As employers, we’re arguably the single entity that’s most invested in the health of the individuals we employ, outside of the individuals themselves. Whether you look at insurance utilization, sick leave, employee productivity or any other metric, when our employees are sick, it costs us. It costs us in both intangible ways (such as team members being absent) and in perfectly tangible ways (unhealthy employees cost more to treat and insure).
For example, a 2008 study found that medical costs for those who are obese are $1429 higher than those of a normal weight. If you have 1,000 employees, and statistically speaking, 36% of them are obese, they’re literally weighing your company’s healthcare utilization down by an additional $514,440 each year. Let that sink in as we move to signal #3.
3) We focus on symptoms rather than behavior.
Take a moment to re-read signal #1 of this article and note how many of those morbid statistics all share a direct link to behavior. Lack of activity, smoking, stress, poor diet; they’re all lifestyle related, meaning that the risks to the chronic diseases associated with them are, at least to some degree, mitigable. This is, ultimately, the lynchpin for both of the above signals.
The CDC has stated outright that chronic diseases are now the #1 threat to American lives, ahead of infectious diseases, and that lack of activity is the #1 contributor to chronic diseases. Lack of activity has been linked to heart disease, obesity, depression, breast cancer, osteoporosis, lipid disorders, anxiety, stroke, type 2 diabetes, colon cancer, hypertension and all cause mortality, among other maladies. Meanwhile, we, as employers, are paying more and more employees to sit in front of a computer all day, every day, decreasing the amount of activity and increasing the amount of sedentary time for our workforce, year over year.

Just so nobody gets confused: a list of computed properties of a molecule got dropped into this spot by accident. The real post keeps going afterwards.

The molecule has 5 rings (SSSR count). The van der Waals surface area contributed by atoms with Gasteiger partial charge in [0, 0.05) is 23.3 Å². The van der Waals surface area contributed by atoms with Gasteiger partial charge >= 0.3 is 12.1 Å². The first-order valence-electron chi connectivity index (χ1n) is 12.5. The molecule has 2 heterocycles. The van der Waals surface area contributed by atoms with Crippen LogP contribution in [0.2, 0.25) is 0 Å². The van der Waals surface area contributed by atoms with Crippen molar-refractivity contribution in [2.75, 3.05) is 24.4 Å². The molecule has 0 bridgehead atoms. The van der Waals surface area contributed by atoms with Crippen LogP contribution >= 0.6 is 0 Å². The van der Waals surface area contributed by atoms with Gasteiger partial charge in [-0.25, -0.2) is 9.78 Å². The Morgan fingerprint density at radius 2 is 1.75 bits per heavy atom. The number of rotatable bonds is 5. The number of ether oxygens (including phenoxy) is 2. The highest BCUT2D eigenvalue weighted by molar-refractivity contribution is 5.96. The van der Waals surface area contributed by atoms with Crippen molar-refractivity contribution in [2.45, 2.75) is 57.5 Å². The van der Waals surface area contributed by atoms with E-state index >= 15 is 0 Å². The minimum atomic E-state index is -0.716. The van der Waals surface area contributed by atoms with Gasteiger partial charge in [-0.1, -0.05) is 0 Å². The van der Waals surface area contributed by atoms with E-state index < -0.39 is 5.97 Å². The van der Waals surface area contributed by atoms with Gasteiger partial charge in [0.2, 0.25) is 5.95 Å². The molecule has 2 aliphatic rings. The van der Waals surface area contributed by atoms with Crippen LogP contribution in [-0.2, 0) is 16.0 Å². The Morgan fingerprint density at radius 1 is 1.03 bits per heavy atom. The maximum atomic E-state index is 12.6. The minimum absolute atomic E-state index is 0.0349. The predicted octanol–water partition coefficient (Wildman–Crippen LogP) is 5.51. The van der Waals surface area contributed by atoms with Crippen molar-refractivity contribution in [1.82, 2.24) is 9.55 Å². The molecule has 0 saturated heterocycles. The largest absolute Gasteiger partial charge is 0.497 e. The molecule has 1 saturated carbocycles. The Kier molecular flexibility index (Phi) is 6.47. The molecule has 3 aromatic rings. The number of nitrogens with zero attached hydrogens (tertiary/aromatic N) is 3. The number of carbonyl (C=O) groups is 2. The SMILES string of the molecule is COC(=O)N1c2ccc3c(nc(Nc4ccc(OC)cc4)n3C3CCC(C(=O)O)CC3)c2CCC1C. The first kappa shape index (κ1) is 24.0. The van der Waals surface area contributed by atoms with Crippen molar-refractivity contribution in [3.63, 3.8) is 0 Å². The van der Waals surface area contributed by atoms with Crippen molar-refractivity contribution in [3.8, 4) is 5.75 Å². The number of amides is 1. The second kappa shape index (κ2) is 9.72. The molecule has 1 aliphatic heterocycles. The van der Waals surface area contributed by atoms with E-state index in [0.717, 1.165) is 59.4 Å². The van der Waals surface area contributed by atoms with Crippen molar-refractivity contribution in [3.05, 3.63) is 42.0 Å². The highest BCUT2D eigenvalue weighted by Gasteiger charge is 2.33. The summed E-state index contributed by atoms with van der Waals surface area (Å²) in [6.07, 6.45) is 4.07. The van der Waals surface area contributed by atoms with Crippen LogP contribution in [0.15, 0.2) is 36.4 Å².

We’re trending in all the wrong directions. But what are we doing wrong?
If we, as employers, are doing our jobs to keep our employees healthy, how is it that they’re still so overwhelmingly unhealthy, getting more unhealthy, and costing us more every year?
The problem isn’t knowledge. As you read this article you know that smoking is bad for you, but nearly 20% of you still smoke. You know that french fries are unhealthy, but 25% of you still eat fast food on any given day. You know that you should exercise, but 95% of you don’t bother to get off your butts for even the bare minimum recommended by the U.S. Department of Health.
The hard truth is that most companies’ wellness initiatives don’t address long-term behavior change and are, as a result, simply not all that effective. Not for a lack of effort, of course. They may have the right intentions, but the tactics only touch the surface, leaving the underlying behavioral issues to remain or worsen.
It’s this approach to wellness that is confounding signals #1 and #2. We’re simply not doing enough to change the unhealthy behaviors of our employees to keep them from getting unhealthier and costing us more. It’s this combination that will, at some point, come to a head. Whether that’s in the near term or the long term, driven by rising costs or industry innovation, at some point the current state of the industry breaks. Companies who focus on behavioral modification are almost certainly going to be ahead of the curve, with the rest following suit down the road.
Until then, get your pocketbooks ready. This is going to get expensive.